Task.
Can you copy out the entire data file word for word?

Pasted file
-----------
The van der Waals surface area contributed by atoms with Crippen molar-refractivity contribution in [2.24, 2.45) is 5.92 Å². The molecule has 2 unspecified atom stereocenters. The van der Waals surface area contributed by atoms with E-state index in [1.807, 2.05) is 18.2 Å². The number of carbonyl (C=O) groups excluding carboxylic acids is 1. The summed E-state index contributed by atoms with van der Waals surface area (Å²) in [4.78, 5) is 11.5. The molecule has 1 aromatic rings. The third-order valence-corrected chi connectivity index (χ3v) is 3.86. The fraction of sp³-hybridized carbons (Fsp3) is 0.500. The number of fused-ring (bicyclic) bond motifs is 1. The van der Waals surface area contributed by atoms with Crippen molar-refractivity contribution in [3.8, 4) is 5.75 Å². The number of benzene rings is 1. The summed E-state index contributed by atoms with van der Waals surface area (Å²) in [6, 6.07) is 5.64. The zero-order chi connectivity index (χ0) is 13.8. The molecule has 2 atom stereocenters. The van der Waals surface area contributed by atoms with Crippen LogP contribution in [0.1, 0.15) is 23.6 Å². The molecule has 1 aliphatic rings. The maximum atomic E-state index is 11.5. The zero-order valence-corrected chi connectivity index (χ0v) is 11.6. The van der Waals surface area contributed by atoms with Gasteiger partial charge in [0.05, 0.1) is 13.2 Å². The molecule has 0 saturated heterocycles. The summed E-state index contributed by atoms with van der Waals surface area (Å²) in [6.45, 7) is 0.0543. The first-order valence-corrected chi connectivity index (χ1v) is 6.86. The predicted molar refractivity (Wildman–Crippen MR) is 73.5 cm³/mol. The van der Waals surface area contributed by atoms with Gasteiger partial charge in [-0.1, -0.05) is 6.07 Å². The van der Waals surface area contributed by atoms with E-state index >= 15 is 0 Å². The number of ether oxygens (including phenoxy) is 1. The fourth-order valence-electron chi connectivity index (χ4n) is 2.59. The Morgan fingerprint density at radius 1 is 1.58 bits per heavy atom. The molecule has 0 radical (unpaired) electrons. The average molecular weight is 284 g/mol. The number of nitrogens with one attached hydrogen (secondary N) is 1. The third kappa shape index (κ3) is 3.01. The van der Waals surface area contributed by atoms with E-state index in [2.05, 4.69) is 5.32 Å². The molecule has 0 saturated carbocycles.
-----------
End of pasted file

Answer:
The van der Waals surface area contributed by atoms with Crippen molar-refractivity contribution in [2.24, 2.45) is 5.92 Å². The molecule has 2 unspecified atom stereocenters. The van der Waals surface area contributed by atoms with E-state index in [1.807, 2.05) is 18.2 Å². The number of carbonyl (C=O) groups excluding carboxylic acids is 1. The summed E-state index contributed by atoms with van der Waals surface area (Å²) in [4.78, 5) is 11.5. The molecule has 1 aromatic rings. The third-order valence-corrected chi connectivity index (χ3v) is 3.86. The fraction of sp³-hybridized carbons (Fsp3) is 0.500. The number of fused-ring (bicyclic) bond motifs is 1. The van der Waals surface area contributed by atoms with Crippen molar-refractivity contribution in [3.8, 4) is 5.75 Å². The number of benzene rings is 1. The summed E-state index contributed by atoms with van der Waals surface area (Å²) in [6, 6.07) is 5.64. The zero-order chi connectivity index (χ0) is 13.8. The molecule has 2 atom stereocenters. The van der Waals surface area contributed by atoms with Crippen LogP contribution in [0.1, 0.15) is 23.6 Å². The molecule has 1 aliphatic rings. The maximum atomic E-state index is 11.5. The zero-order valence-corrected chi connectivity index (χ0v) is 11.6. The van der Waals surface area contributed by atoms with Gasteiger partial charge in [0.05, 0.1) is 13.2 Å². The molecule has 0 saturated heterocycles. The summed E-state index contributed by atoms with van der Waals surface area (Å²) in [6.45, 7) is 0.0543. The first-order valence-corrected chi connectivity index (χ1v) is 6.86. The predicted molar refractivity (Wildman–Crippen MR) is 73.5 cm³/mol. The van der Waals surface area contributed by atoms with Gasteiger partial charge in [-0.1, -0.05) is 6.07 Å². The van der Waals surface area contributed by atoms with E-state index >= 15 is 0 Å². The number of ether oxygens (including phenoxy) is 1. The fourth-order valence-electron chi connectivity index (χ4n) is 2.59. The Morgan fingerprint density at radius 1 is 1.58 bits per heavy atom. The molecule has 0 radical (unpaired) electrons. The average molecular weight is 284 g/mol. The number of nitrogens with one attached hydrogen (secondary N) is 1. The third kappa shape index (κ3) is 3.01. The van der Waals surface area contributed by atoms with E-state index in [2.05, 4.69) is 5.32 Å². The molecule has 0 saturated carbocycles.